Back to Ganoksin | FAQ | Contact


   "Gold is almost completely resistant to air, water and acids,
and can be dissolved only by a strong acid called aqua regia.  It
is attacked by free chlorine, potassium and sodium cyanides,
bromium and some other chemicals..." 

G’day; here I go again pokin’ me silly ole’ nose in. I beg to differ
there. There ain’t no sich animal as BROMIUM However, I’m sure that
was a typographical mistake; what you really intended to write was
BROMINE of course, wasn’t it?.

Bromine is is a liquid at room temperature, but leave the bottle in
the sun and it will explode into violently choking Bromine gas. It
is one of the heaviest of all liquids, (mercury don’t count; it’s a
metal) is very dark brown in colour, is very corrosive and very
poisonous. It is also expensive and I’ve never understood why it is
used sometimes as a pool disinfectant instead of common bleach,
(sodium hypochlorite) or better, ‘pool chlorine’. (Sodium

Bromine may be made by heating any bromide salt with strong
sulphuric acid. Heating bromides with almost any other acid will
produce hydrobromic acid gas, which is analogous to hydrochloric
acid, only more corrosive and poisonous. It attacks gold much better
than chlorine. Burns badly if in contact with skin. Thoroughly

And by the way, have you noticed that most metals end in the suffix:

S’right: Latin was the first to name them; iron is ferrum. lead is
plumbum, gold is aurum, mercury is hydrargyrum, copper is cuprum, tin
is stannum. … But to be awkward, salts of ammonia are written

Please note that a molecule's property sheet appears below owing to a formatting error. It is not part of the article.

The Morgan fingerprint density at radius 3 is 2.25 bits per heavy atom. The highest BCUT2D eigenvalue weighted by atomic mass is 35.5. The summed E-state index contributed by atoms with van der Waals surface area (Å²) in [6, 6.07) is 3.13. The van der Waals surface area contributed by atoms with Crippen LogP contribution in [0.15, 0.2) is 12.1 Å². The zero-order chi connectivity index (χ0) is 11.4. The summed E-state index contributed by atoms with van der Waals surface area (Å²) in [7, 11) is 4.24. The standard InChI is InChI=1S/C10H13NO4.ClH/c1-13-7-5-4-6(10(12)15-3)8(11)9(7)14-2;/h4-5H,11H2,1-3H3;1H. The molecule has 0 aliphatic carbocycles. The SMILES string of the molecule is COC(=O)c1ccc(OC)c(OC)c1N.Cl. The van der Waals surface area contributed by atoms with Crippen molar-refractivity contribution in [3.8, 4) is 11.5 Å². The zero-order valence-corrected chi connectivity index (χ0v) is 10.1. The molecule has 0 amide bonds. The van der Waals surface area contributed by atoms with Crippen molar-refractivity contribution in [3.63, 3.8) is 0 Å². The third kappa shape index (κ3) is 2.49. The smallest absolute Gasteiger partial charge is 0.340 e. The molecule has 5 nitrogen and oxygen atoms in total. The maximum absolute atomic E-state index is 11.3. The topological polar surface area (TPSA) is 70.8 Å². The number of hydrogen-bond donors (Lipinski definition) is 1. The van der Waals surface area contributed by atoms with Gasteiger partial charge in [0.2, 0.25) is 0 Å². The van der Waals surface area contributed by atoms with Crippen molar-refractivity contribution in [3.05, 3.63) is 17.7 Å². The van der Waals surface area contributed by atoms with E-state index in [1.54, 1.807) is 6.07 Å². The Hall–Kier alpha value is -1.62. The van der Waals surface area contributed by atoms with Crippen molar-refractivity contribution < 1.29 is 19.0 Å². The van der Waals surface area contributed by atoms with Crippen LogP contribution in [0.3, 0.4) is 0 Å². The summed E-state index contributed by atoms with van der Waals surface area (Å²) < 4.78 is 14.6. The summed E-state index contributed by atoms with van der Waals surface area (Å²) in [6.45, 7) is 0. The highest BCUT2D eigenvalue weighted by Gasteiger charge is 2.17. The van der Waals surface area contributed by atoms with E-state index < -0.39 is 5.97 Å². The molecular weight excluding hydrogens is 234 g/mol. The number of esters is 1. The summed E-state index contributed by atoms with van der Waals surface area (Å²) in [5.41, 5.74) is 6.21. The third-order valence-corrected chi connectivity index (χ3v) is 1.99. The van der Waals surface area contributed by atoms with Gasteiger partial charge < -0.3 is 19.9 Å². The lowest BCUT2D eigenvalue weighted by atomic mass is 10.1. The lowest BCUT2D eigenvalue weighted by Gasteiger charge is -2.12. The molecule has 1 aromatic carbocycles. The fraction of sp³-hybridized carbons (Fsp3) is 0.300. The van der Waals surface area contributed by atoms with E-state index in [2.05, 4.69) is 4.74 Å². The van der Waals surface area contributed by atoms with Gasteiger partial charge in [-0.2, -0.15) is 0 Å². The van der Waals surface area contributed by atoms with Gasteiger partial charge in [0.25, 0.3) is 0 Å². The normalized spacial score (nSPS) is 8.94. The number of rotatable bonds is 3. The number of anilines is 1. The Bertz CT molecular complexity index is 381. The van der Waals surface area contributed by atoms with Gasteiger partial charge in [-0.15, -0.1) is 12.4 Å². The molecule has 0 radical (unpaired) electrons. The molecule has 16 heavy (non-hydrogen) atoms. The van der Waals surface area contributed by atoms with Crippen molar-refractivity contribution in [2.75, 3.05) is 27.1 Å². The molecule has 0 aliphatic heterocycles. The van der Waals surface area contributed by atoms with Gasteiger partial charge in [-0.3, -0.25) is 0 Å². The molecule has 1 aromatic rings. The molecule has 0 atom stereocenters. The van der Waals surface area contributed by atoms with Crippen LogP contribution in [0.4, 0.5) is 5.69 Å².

’ammonium’ . Why? because the ammonia radical has many of the
properties of a metal; you can make ammonium and mercury amalgam, a
solid. Ain’t science confusin’? – Cheers for now, John Burgess;
@John_Burgess2 of Mapua, Nelson NZ


Good catch there John, It slipped right by me! I guess something
was lost in translation when Charles Lewton-Brain and Tim McCreight
did their translation job on Brepohl (certainly the PhD Prof
wouldn’t make such a mistake!!! ). If Charles is reading these,
perhaps he can make a note to pick this up in hte next revision. On
second thought, and as paret of your explanation of chemical
terminology, perhaps in German the “bromium” term has something to
do in general with bromine salts? I know that we load a bunch of
bromine (big white tablets - never looked at the label on the
container) in our hot tub every so often and we don’t take any
jewelry into it just for safety’s sake. Now I have a good
rationale… Tom


John Burgess, I want to thank you for all your I am
sure that all of us Orchidians appreciate your depth of knowledge and
generosity in sharing!

Just today while talking with another jeweler (who I met thru this
great service) a question came up about a chemical process. I found
myself saying '‘I wonder what John Burgess would say!’ and my friend
said '‘Yes, there isn’t much that he doesn’t know!’

Thank you John! You are a treasure! Jeannie